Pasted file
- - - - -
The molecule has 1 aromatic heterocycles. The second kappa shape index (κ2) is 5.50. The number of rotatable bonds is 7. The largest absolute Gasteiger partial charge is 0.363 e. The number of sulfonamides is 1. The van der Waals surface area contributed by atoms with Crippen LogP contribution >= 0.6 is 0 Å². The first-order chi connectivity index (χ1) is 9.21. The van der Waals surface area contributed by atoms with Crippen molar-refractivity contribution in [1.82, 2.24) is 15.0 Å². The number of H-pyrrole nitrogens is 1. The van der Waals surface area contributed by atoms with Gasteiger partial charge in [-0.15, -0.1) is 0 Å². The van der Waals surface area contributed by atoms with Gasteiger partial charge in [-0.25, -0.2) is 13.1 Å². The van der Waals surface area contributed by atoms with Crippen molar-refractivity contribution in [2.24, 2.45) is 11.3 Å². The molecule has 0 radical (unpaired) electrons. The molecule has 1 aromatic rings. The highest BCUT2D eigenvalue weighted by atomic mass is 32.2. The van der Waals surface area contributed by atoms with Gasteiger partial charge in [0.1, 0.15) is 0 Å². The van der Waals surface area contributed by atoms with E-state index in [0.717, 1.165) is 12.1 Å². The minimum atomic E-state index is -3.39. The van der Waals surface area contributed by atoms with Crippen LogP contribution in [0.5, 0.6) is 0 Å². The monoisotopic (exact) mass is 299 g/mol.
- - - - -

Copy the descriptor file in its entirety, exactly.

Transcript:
The molecule has 1 aromatic heterocycles. The second kappa shape index (κ2) is 5.50. The number of rotatable bonds is 7. The largest absolute Gasteiger partial charge is 0.363 e. The number of sulfonamides is 1. The van der Waals surface area contributed by atoms with Crippen LogP contribution >= 0.6 is 0 Å². The first-order chi connectivity index (χ1) is 9.21. The van der Waals surface area contributed by atoms with Crippen molar-refractivity contribution in [1.82, 2.24) is 15.0 Å². The number of H-pyrrole nitrogens is 1. The van der Waals surface area contributed by atoms with Gasteiger partial charge in [-0.15, -0.1) is 0 Å². The van der Waals surface area contributed by atoms with Gasteiger partial charge in [-0.25, -0.2) is 13.1 Å². The van der Waals surface area contributed by atoms with Crippen molar-refractivity contribution in [2.24, 2.45) is 11.3 Å². The molecule has 0 radical (unpaired) electrons. The molecule has 1 aromatic rings. The highest BCUT2D eigenvalue weighted by atomic mass is 32.2. The van der Waals surface area contributed by atoms with Gasteiger partial charge in [0.1, 0.15) is 0 Å². The van der Waals surface area contributed by atoms with E-state index in [0.717, 1.165) is 12.1 Å². The minimum atomic E-state index is -3.39. The van der Waals surface area contributed by atoms with Crippen LogP contribution in [0.5, 0.6) is 0 Å². The monoisotopic (exact) mass is 299 g/mol.